BJP will have to change its DNA to enter Tamil Nadu: Kalaiyarasan A

Courtesy Kalaiyarasan A
23 October, 2019

Tamil Nadu has emerged as an outlier among Indian states in its resistance to the Bharatiya Janata Party’s Hindutva ideology and Prime Minister Narendra Modi’s charisma. The BJP drew a blank in the state during the 2019 Lok Sabha elections, losing the one seat it had won in 2014. The state simmers every time Modi visits. He was, for instance, greeted with the slogan “Modi Go Back” when he flew to Chennai to inaugurate the 2018 Defence Expo. That slogan trended on Twitter earlier this month, when Modi visited the state for a meeting with the Chinese president, Xi Jinping, at Mamallapuram. Several political parties in Tamil Nadu have also been vociferous in opposing some of the union government’s decisions, such as the introduction of ten-percent reservation for economically weaker sections, and the abrogation of Jammu and Kashmir’s special status.

Ajaz Ashraf, an independent journalist, spoke to Kalaiyarasan A, an assistant professor in the Madras Institute of Development Studies, about the reasons for the BJP’s inability to make electoral gains in Tamil Nadu. Kalaiyarasan ascribed the party’s failure to make inroads into Tamil Nadu to the state’s long history of opposing Brahminical Hinduism, which the BJP and its ideological parent, the Rashtriya Swayamsevak Sangh, are known to propagate.

Kalaiyarasan discussed the key role of anti-caste movements in forming the Tamil identity, and the strategy that Modi and his team could adopt to breach the anti-Hindutva citadel. In reference to the perception of the Muslim community in the state, Kalaiyarasan noted, “The Islamic idea of equality was in sharp contrast to the contempt that Sanskrit-speaking elites had for the lower castes.” In Tamil Nadu, he added, the othering of Muslims was “a failed project.”

Ajaz Ashraf: When Modi met Xi at Mamallapuram, the hashtag #GoBackModi generated over a hundred and fifty thousand tweets within hours. What is the degree of unacceptability for Modi in Tamil Nadu?
Kalaiyarasan A: There is very little acceptability for Modi in Tamil Nadu. His low acceptability is largely linked to the popular perception of the Bharatiya Janata Party: that it is yet another instrument for imposing the hegemony of Hindi–Hindu–Brahminical identity on Tamil Nadu. The Congress was the earlier instrument of this hegemony. Despite Modi portraying himself as a subaltern who loves the Tamil language, he and his party haven’t been able to alter the perception that they represent the interests of Brahminism and Sanskritised Tamil.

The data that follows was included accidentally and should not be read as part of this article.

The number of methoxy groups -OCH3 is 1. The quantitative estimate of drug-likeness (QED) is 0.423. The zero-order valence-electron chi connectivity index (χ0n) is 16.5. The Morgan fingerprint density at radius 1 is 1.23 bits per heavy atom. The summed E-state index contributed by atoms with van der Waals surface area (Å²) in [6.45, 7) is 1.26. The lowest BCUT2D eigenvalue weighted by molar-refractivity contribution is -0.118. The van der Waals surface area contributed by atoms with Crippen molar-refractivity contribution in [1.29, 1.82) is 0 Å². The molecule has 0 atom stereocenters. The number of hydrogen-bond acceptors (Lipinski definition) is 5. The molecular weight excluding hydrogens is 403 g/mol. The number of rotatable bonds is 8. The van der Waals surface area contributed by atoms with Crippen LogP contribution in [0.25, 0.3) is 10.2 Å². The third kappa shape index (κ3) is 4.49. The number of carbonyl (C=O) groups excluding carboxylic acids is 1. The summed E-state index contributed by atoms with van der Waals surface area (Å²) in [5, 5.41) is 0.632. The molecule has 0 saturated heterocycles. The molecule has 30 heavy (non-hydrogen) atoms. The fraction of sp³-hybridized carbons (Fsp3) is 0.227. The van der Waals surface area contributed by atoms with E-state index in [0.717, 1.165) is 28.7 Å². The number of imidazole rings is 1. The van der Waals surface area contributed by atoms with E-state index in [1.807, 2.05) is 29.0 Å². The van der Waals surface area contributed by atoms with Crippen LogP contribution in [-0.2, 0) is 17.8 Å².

AA: What do you mean by Sanskritised Tamil?
KA: It is a mistake to think of the Tamil identity as merely a language question. The Tamil identity has historically evolved in opposition to the domination of Sanskrit and to the caste hierarchy. Speaking in Tamil implies lower-caste assertion. This is largely because the upper-caste Hindus would speak in Sanskrit.

AA: In Tamil Nadu, therefore, language and caste are strongly linked.
KA: Yes. This linkage also secularised Tamil. Muslims are not seen outside the Tamil identity, but as an intrinsic element of the Tamil identity.

AA: How did Muslims become an element of the Tamil identity? I remember the late scholar MSS Pandian saying the exact same thing.
KA: In the 1930s, a very popular slogan among Muslims was, “Islam is our path; sweet Tamil is our language.” Most of the celebrated Tamil poets came from the Muslim community. Nobody in Tamil Nadu will disown them just because they are Muslim. Abdul Rahman, who died in June 2017, was metaphorically described as the “mother of poets,” not least because he nurtured many poets.

AA: Was this also because the anti-caste Self-Respect Movement, which the social activist Periyar started in the early twentieth century, interrogated Brahminical Hinduism and consciously pulled the Muslims into its fold?